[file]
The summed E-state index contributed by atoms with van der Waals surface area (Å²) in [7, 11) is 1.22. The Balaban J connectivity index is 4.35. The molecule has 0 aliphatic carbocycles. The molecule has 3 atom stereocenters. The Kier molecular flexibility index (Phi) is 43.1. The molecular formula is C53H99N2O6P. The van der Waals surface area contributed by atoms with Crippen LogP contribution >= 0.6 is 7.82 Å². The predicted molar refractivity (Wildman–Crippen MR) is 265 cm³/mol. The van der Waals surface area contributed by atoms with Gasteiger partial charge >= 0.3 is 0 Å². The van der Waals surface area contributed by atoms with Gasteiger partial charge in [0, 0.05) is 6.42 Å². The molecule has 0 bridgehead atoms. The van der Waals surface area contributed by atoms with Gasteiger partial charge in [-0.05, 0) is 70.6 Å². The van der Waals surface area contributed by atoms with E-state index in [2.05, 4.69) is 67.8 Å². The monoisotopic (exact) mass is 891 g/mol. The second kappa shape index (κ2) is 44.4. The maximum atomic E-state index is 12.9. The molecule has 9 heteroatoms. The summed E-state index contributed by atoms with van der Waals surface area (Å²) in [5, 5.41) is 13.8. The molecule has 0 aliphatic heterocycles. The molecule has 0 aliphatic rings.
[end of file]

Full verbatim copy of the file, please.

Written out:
The summed E-state index contributed by atoms with van der Waals surface area (Å²) in [7, 11) is 1.22. The Balaban J connectivity index is 4.35. The molecule has 0 aliphatic carbocycles. The molecule has 3 atom stereocenters. The Kier molecular flexibility index (Phi) is 43.1. The molecular formula is C53H99N2O6P. The van der Waals surface area contributed by atoms with Crippen LogP contribution >= 0.6 is 7.82 Å². The predicted molar refractivity (Wildman–Crippen MR) is 265 cm³/mol. The van der Waals surface area contributed by atoms with Gasteiger partial charge >= 0.3 is 0 Å². The van der Waals surface area contributed by atoms with Gasteiger partial charge in [0, 0.05) is 6.42 Å². The molecule has 0 bridgehead atoms. The van der Waals surface area contributed by atoms with Gasteiger partial charge in [-0.05, 0) is 70.6 Å². The van der Waals surface area contributed by atoms with E-state index in [2.05, 4.69) is 67.8 Å². The monoisotopic (exact) mass is 891 g/mol. The second kappa shape index (κ2) is 44.4. The maximum atomic E-state index is 12.9. The molecule has 9 heteroatoms. The summed E-state index contributed by atoms with van der Waals surface area (Å²) in [5, 5.41) is 13.8. The molecule has 0 aliphatic heterocycles. The molecule has 0 aliphatic rings.